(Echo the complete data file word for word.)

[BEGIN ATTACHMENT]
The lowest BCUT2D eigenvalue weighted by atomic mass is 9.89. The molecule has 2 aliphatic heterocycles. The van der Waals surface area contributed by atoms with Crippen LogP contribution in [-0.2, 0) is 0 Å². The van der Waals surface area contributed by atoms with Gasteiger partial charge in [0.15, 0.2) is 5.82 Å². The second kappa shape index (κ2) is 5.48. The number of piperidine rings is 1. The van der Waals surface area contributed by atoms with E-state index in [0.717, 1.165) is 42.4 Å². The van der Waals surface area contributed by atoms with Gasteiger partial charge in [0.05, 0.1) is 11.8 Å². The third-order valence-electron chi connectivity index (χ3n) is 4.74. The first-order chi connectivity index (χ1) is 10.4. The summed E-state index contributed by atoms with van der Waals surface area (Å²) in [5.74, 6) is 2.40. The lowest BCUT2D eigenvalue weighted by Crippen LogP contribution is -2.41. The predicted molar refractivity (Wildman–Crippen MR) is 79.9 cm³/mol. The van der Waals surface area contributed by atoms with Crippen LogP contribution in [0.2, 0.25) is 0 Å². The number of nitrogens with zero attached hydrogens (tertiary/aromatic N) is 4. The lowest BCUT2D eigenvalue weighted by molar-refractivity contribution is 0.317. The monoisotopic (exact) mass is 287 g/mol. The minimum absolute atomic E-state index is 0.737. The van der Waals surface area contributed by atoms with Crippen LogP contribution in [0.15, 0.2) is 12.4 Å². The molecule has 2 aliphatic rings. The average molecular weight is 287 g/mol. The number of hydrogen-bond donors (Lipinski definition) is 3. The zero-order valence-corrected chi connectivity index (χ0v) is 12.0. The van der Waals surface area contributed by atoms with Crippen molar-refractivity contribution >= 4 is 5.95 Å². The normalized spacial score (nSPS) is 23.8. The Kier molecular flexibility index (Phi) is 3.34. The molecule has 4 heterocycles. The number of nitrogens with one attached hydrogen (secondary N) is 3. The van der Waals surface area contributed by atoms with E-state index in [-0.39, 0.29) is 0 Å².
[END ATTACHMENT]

The lowest BCUT2D eigenvalue weighted by atomic mass is 9.89. The molecule has 2 aliphatic heterocycles. The van der Waals surface area contributed by atoms with Crippen LogP contribution in [-0.2, 0) is 0 Å². The van der Waals surface area contributed by atoms with Gasteiger partial charge in [0.15, 0.2) is 5.82 Å². The second kappa shape index (κ2) is 5.48. The number of piperidine rings is 1. The van der Waals surface area contributed by atoms with E-state index in [0.717, 1.165) is 42.4 Å². The van der Waals surface area contributed by atoms with Gasteiger partial charge in [0.05, 0.1) is 11.8 Å². The third-order valence-electron chi connectivity index (χ3n) is 4.74. The first-order chi connectivity index (χ1) is 10.4. The summed E-state index contributed by atoms with van der Waals surface area (Å²) in [5.74, 6) is 2.40. The lowest BCUT2D eigenvalue weighted by Crippen LogP contribution is -2.41. The predicted molar refractivity (Wildman–Crippen MR) is 79.9 cm³/mol. The van der Waals surface area contributed by atoms with Crippen LogP contribution in [0.2, 0.25) is 0 Å². The number of nitrogens with zero attached hydrogens (tertiary/aromatic N) is 4. The lowest BCUT2D eigenvalue weighted by molar-refractivity contribution is 0.317. The monoisotopic (exact) mass is 287 g/mol. The minimum absolute atomic E-state index is 0.737. The van der Waals surface area contributed by atoms with Crippen LogP contribution in [0.15, 0.2) is 12.4 Å². The molecule has 2 aliphatic rings. The average molecular weight is 287 g/mol. The number of hydrogen-bond donors (Lipinski definition) is 3. The zero-order valence-corrected chi connectivity index (χ0v) is 12.0. The van der Waals surface area contributed by atoms with Crippen molar-refractivity contribution >= 4 is 5.95 Å². The normalized spacial score (nSPS) is 23.8. The Kier molecular flexibility index (Phi) is 3.34. The molecule has 4 heterocycles. The number of nitrogens with one attached hydrogen (secondary N) is 3. The van der Waals surface area contributed by atoms with E-state index in [-0.39, 0.29) is 0 Å².